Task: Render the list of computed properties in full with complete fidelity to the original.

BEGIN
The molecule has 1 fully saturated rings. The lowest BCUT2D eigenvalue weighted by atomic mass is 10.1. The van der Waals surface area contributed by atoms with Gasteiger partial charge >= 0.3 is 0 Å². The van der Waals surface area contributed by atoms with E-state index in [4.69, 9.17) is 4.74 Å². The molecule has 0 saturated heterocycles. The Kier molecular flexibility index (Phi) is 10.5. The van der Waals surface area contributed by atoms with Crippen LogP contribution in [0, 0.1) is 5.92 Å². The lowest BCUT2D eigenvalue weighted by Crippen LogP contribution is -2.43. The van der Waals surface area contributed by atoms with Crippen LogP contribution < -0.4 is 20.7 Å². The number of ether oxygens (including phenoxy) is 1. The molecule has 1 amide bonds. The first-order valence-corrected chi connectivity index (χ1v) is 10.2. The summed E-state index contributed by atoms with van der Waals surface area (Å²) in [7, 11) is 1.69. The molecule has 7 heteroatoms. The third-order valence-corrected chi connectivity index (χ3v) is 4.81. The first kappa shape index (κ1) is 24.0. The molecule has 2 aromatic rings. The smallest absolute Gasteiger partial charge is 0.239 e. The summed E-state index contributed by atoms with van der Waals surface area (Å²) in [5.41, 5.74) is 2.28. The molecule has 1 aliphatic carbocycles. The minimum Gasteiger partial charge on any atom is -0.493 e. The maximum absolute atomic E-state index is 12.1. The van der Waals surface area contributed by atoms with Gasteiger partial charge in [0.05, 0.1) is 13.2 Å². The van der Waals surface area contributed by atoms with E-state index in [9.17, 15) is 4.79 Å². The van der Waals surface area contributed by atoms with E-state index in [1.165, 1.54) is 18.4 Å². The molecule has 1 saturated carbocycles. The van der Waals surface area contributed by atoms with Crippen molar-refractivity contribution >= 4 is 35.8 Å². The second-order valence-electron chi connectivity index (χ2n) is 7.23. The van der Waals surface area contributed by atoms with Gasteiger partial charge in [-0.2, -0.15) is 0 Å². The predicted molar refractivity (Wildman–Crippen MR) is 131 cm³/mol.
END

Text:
The molecule has 1 fully saturated rings. The lowest BCUT2D eigenvalue weighted by atomic mass is 10.1. The van der Waals surface area contributed by atoms with Gasteiger partial charge >= 0.3 is 0 Å². The van der Waals surface area contributed by atoms with E-state index in [4.69, 9.17) is 4.74 Å². The molecule has 0 saturated heterocycles. The Kier molecular flexibility index (Phi) is 10.5. The van der Waals surface area contributed by atoms with Crippen LogP contribution in [0, 0.1) is 5.92 Å². The lowest BCUT2D eigenvalue weighted by Crippen LogP contribution is -2.43. The van der Waals surface area contributed by atoms with Crippen LogP contribution < -0.4 is 20.7 Å². The number of ether oxygens (including phenoxy) is 1. The molecule has 1 amide bonds. The first-order valence-corrected chi connectivity index (χ1v) is 10.2. The summed E-state index contributed by atoms with van der Waals surface area (Å²) in [7, 11) is 1.69. The molecule has 7 heteroatoms. The third-order valence-corrected chi connectivity index (χ3v) is 4.81. The first kappa shape index (κ1) is 24.0. The molecule has 2 aromatic rings. The smallest absolute Gasteiger partial charge is 0.239 e. The summed E-state index contributed by atoms with van der Waals surface area (Å²) in [5.41, 5.74) is 2.28. The molecule has 1 aliphatic carbocycles. The minimum Gasteiger partial charge on any atom is -0.493 e. The maximum absolute atomic E-state index is 12.1. The van der Waals surface area contributed by atoms with Gasteiger partial charge in [0.05, 0.1) is 13.2 Å². The van der Waals surface area contributed by atoms with E-state index in [9.17, 15) is 4.79 Å². The van der Waals surface area contributed by atoms with E-state index in [1.165, 1.54) is 18.4 Å². The molecule has 1 saturated carbocycles. The van der Waals surface area contributed by atoms with Crippen molar-refractivity contribution >= 4 is 35.8 Å². The second-order valence-electron chi connectivity index (χ2n) is 7.23. The van der Waals surface area contributed by atoms with Gasteiger partial charge in [-0.2, -0.15) is 0 Å². The predicted molar refractivity (Wildman–Crippen MR) is 131 cm³/mol.